Rangda

Rangda

Y’know when you go to see a ROCK band and they end a song
by vigorously wanking off their guitars to the sound of Tourette’s
drum fills and cymbal rolls that see the Keith Moon of the hour toss
his head back and perhaps even stick out his tongue? Well, that’s
what ‘False Flag’’s opener, ‘Waldorf Hysteria’, sounds like… all the way
through.

Rangda are an improvisational, instrumental post rock trio, with emphasis on the former.

They’ve only ever played as a full two-guitars-and-drums band
once at real length, and that was to record this 6-track debut.

Needless to say, it’s a raw, experimental and wholly self-indulgent effort. It’s
also got some (or one) half decent ideas on it – namely ‘Bull Lore’
that soundtracks a baddy walking into a Wild West saloon bar at high
noon for the average length of six minutes. Rangda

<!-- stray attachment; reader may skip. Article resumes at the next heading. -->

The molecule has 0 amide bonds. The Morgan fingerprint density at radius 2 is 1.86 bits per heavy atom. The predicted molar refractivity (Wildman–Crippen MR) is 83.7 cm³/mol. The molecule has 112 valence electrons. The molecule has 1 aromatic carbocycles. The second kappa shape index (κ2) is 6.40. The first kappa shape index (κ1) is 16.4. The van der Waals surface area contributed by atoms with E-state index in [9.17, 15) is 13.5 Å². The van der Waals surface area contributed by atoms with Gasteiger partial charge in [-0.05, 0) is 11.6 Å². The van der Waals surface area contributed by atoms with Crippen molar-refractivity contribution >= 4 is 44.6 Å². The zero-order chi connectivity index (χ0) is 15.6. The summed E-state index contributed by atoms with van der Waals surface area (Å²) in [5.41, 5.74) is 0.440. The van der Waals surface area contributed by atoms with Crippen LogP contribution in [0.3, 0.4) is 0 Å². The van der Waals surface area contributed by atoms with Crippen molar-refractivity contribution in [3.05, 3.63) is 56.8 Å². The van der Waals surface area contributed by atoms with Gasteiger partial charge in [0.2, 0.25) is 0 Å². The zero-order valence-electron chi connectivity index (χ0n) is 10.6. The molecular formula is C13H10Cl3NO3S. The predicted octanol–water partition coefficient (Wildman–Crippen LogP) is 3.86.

are brought low to the floor for a communal love-in and brought back up for one final flourish of Masai-like leaping, chanting and dancing.

It’s clear from this that a Californian band who have never set foot in Africa aren’t just plundering the depths of world music to be knowingly edgy or different, but because it’s so enjoyable – for them and for us.

Nearly but not quite worth your time.

‘Ha Dvash’ is then a much calmer ballad, but what it lacks in tempo it more than makes up for in conviction and intensity before the hyper-kinetic sonic
assault of ‘Night Dancing’.

Closer ‘The World Is All There Is’ is the jewel in the evening’s crown,
its constant “whoa” refrain and clap-a-long beat impossible to resist as the band down instruments and make their way into the midst
of the crowd.

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